Inkbird

When To Start A Cold Crash?

When you should cold crash a beer or any other home brew for that matter is important.

We need to make sure that the fermentation is finished, to begin with. If fermentation is not complete the yeast will stop fermenting as soon as the temperature falls below a certain point. There will be residual sugars left in the beer and it is not going to taste as it should.

Along with this, there are compounds created during fermentation that will impart undesirable flavours, Dimethyl Sulfide (DMS), a sulphur based compound is created during fermentation and the yeast will ordinarily clean up these unwanted compounds once fermentation dies down. If you cold crash too soon, some flavour compounds such as these can remain in the beer. Fortunately, it only takes 2 – 3 days after fermentation activity stops for the yeast to clean up these off flavours.

First of all, check your fermentation is finished with a hydrometer. Check over consecutive days to ensure no movement and then wait for 2 – 3 days at a minimum before cold crashing. This simple rule should be enough to ensure fermentation is finished and the byproducts of fermentation are removed.

Cold Crash Temperature Range

The temperature at which you want to cold crash your home brew is between 0.5°C – 5°C / 33°F – 41°F.

As mentioned earlier a temperature controlled fridge or freezer, using a simple thermostat controller like an inkbird is one of the easiest ways to maintain these temperatures. You do not want to freeze the beer but getting the temperature down to this range rapidly is the most effective way to get the best clarity of your beer.

Beware Airlock Vacuum

One of the issues many brewers will encounter when they cold crash a beer is that the temperature drop will cause a vacuum to form in the sealed fermenter.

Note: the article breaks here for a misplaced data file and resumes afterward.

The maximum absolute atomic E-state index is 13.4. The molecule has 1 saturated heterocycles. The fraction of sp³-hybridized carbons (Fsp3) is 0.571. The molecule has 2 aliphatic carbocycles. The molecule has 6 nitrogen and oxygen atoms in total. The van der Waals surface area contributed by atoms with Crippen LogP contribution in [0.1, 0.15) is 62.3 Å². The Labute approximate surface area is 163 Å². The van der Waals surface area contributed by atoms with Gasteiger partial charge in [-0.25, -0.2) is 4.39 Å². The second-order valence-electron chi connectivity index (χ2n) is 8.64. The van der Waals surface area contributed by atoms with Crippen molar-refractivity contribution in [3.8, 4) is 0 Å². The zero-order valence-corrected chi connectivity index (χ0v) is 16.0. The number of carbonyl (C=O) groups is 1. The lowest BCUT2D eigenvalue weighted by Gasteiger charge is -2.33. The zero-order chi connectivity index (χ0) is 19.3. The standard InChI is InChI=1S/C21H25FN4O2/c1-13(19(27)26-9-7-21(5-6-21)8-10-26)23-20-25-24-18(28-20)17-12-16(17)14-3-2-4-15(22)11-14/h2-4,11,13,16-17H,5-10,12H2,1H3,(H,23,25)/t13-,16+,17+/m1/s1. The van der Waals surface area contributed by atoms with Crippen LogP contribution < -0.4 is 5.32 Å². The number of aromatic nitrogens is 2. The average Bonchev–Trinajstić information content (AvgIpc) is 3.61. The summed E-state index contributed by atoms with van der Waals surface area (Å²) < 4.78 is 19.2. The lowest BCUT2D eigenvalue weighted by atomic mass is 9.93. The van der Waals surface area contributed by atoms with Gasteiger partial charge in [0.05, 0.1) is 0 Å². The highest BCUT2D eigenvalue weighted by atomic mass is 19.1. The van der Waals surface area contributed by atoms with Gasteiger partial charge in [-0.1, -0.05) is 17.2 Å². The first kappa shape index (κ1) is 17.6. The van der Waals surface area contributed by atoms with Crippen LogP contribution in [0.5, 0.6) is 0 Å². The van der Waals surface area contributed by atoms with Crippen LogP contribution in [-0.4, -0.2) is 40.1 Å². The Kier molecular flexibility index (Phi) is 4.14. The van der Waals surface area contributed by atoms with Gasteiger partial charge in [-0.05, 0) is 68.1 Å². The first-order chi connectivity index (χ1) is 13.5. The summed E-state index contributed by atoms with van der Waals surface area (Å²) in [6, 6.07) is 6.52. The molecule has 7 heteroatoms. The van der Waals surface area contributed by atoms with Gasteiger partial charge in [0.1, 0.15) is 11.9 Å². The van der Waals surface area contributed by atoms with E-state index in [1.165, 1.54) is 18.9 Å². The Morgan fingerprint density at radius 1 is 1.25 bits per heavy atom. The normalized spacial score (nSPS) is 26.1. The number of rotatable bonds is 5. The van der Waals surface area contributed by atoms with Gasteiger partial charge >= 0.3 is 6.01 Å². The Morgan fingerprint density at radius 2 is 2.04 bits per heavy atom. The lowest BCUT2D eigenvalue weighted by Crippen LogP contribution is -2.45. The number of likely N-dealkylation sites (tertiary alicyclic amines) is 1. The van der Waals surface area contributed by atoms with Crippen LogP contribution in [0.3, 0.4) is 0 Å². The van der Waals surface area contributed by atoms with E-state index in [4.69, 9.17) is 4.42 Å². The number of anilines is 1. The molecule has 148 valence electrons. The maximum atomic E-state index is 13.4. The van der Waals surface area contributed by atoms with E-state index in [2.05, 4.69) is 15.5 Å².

What happens is that the air in the headspace in the fermenter contracts as the temperature drops. This creates a vacuum and air is sucked in through the airlock. This is not a big problem but causes some people to panic that air of liquid from the airlock is being pulled into the beer.

If this is a concern, the easiest thing to do is to remove the airlock and replace it with a small bung. The vacuum will still happen but it is not going to be strong enough to damage the fermenter. Many people fill their airlocks with vodka so that if any liquid is pulled through into the beer it is sanitary.

Should You Bother Cold Crashing Your Beer?

In my opinion, this is completely personal preference. The impact on the flavour is negligible at best, it is more a case of the way the beer looks and the process.


Many brewers incorporate a cold crash into their process because they have a fermentation fridge or chamber set up to control the temperature of the main fermentation. Performing a cold crash after that is not a problem, you just have to change the temperature controller.

I do not perform a cold crash on most of my beers and do not have any problems with clarity so I don’t feel it is a necessary step, but that is not to say it is beneficial to the look of your home brewed beers.